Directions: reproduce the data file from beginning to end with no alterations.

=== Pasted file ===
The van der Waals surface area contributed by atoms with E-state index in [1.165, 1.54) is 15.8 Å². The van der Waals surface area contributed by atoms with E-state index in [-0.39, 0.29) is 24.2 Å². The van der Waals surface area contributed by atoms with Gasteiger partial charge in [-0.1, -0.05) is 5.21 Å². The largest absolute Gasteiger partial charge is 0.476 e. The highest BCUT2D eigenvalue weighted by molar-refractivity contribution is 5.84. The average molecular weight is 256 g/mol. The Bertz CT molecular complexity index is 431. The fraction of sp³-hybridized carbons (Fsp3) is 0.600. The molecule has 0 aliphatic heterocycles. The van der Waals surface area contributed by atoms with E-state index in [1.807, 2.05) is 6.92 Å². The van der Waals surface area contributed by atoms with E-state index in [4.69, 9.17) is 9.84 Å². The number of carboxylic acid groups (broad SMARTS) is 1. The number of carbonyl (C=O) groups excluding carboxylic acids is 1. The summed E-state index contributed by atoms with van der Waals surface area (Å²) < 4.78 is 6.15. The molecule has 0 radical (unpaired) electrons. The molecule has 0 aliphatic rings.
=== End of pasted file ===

The van der Waals surface area contributed by atoms with E-state index in [1.165, 1.54) is 15.8 Å². The van der Waals surface area contributed by atoms with E-state index in [-0.39, 0.29) is 24.2 Å². The van der Waals surface area contributed by atoms with Gasteiger partial charge in [-0.1, -0.05) is 5.21 Å². The largest absolute Gasteiger partial charge is 0.476 e. The highest BCUT2D eigenvalue weighted by molar-refractivity contribution is 5.84. The average molecular weight is 256 g/mol. The Bertz CT molecular complexity index is 431. The fraction of sp³-hybridized carbons (Fsp3) is 0.600. The molecule has 0 aliphatic heterocycles. The van der Waals surface area contributed by atoms with E-state index in [1.807, 2.05) is 6.92 Å². The van der Waals surface area contributed by atoms with E-state index in [4.69, 9.17) is 9.84 Å². The number of carboxylic acid groups (broad SMARTS) is 1. The number of carbonyl (C=O) groups excluding carboxylic acids is 1. The summed E-state index contributed by atoms with van der Waals surface area (Å²) < 4.78 is 6.15. The molecule has 0 radical (unpaired) electrons. The molecule has 0 aliphatic rings.